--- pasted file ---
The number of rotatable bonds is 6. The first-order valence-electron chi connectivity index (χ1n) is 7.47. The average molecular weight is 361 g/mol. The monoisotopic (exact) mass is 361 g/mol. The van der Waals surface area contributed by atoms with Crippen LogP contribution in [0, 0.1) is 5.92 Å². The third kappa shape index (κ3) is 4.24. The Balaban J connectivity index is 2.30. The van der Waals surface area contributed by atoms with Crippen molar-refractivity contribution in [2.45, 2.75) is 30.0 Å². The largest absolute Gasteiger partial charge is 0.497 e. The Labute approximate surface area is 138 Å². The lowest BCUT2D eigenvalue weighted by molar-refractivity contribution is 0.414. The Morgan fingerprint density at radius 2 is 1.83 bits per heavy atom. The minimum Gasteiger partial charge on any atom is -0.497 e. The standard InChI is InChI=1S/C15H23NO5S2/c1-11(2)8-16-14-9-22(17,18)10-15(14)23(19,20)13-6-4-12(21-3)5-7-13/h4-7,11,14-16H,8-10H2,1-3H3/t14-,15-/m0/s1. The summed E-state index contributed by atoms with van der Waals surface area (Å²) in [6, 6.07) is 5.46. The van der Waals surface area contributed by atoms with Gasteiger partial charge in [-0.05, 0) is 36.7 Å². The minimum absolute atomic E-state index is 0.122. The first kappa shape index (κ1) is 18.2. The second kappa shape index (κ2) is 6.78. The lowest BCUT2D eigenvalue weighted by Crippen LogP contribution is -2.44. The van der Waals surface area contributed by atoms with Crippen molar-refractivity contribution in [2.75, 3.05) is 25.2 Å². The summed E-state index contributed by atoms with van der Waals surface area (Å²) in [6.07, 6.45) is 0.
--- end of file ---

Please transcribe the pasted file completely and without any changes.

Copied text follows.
The number of rotatable bonds is 6. The first-order valence-electron chi connectivity index (χ1n) is 7.47. The average molecular weight is 361 g/mol. The monoisotopic (exact) mass is 361 g/mol. The van der Waals surface area contributed by atoms with Crippen LogP contribution in [0, 0.1) is 5.92 Å². The third kappa shape index (κ3) is 4.24. The Balaban J connectivity index is 2.30. The van der Waals surface area contributed by atoms with Crippen molar-refractivity contribution in [2.45, 2.75) is 30.0 Å². The largest absolute Gasteiger partial charge is 0.497 e. The Labute approximate surface area is 138 Å². The lowest BCUT2D eigenvalue weighted by molar-refractivity contribution is 0.414. The Morgan fingerprint density at radius 2 is 1.83 bits per heavy atom. The minimum Gasteiger partial charge on any atom is -0.497 e. The standard InChI is InChI=1S/C15H23NO5S2/c1-11(2)8-16-14-9-22(17,18)10-15(14)23(19,20)13-6-4-12(21-3)5-7-13/h4-7,11,14-16H,8-10H2,1-3H3/t14-,15-/m0/s1. The summed E-state index contributed by atoms with van der Waals surface area (Å²) in [6, 6.07) is 5.46. The van der Waals surface area contributed by atoms with Gasteiger partial charge in [-0.05, 0) is 36.7 Å². The minimum absolute atomic E-state index is 0.122. The first kappa shape index (κ1) is 18.2. The second kappa shape index (κ2) is 6.78. The lowest BCUT2D eigenvalue weighted by Crippen LogP contribution is -2.44. The van der Waals surface area contributed by atoms with Crippen molar-refractivity contribution in [2.75, 3.05) is 25.2 Å². The summed E-state index contributed by atoms with van der Waals surface area (Å²) in [6.07, 6.45) is 0.